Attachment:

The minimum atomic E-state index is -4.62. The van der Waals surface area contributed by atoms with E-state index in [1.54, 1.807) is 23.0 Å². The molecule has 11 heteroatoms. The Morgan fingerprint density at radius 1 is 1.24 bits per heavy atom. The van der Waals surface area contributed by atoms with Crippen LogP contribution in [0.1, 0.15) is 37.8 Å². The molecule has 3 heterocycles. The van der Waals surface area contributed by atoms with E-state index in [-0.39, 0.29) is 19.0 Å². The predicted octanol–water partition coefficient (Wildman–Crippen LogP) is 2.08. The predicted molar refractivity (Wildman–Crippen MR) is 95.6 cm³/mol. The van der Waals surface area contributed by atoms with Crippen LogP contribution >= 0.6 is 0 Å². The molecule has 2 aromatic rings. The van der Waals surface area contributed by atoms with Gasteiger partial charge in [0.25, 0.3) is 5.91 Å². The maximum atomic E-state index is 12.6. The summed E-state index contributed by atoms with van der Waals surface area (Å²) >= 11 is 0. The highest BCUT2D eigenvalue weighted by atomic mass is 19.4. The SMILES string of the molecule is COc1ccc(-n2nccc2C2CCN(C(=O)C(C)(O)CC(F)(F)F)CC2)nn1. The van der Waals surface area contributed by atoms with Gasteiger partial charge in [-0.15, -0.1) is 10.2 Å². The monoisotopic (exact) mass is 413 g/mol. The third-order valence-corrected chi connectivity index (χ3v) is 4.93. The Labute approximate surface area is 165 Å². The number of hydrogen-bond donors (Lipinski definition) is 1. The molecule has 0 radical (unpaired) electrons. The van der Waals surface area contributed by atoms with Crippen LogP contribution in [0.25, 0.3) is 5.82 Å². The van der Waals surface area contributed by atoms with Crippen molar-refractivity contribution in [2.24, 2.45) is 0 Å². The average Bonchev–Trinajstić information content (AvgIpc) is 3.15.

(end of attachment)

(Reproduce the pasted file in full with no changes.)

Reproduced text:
The minimum atomic E-state index is -4.62. The van der Waals surface area contributed by atoms with E-state index in [1.54, 1.807) is 23.0 Å². The molecule has 11 heteroatoms. The Morgan fingerprint density at radius 1 is 1.24 bits per heavy atom. The van der Waals surface area contributed by atoms with Crippen LogP contribution in [0.1, 0.15) is 37.8 Å². The molecule has 3 heterocycles. The van der Waals surface area contributed by atoms with E-state index in [-0.39, 0.29) is 19.0 Å². The predicted octanol–water partition coefficient (Wildman–Crippen LogP) is 2.08. The predicted molar refractivity (Wildman–Crippen MR) is 95.6 cm³/mol. The van der Waals surface area contributed by atoms with Crippen LogP contribution >= 0.6 is 0 Å². The molecule has 2 aromatic rings. The van der Waals surface area contributed by atoms with Gasteiger partial charge in [0.25, 0.3) is 5.91 Å². The maximum atomic E-state index is 12.6. The summed E-state index contributed by atoms with van der Waals surface area (Å²) >= 11 is 0. The highest BCUT2D eigenvalue weighted by atomic mass is 19.4. The SMILES string of the molecule is COc1ccc(-n2nccc2C2CCN(C(=O)C(C)(O)CC(F)(F)F)CC2)nn1. The van der Waals surface area contributed by atoms with Gasteiger partial charge in [-0.15, -0.1) is 10.2 Å². The monoisotopic (exact) mass is 413 g/mol. The third-order valence-corrected chi connectivity index (χ3v) is 4.93. The Labute approximate surface area is 165 Å². The number of hydrogen-bond donors (Lipinski definition) is 1. The molecule has 0 radical (unpaired) electrons. The van der Waals surface area contributed by atoms with Crippen LogP contribution in [0.25, 0.3) is 5.82 Å². The van der Waals surface area contributed by atoms with Crippen molar-refractivity contribution in [2.24, 2.45) is 0 Å². The average Bonchev–Trinajstić information content (AvgIpc) is 3.15.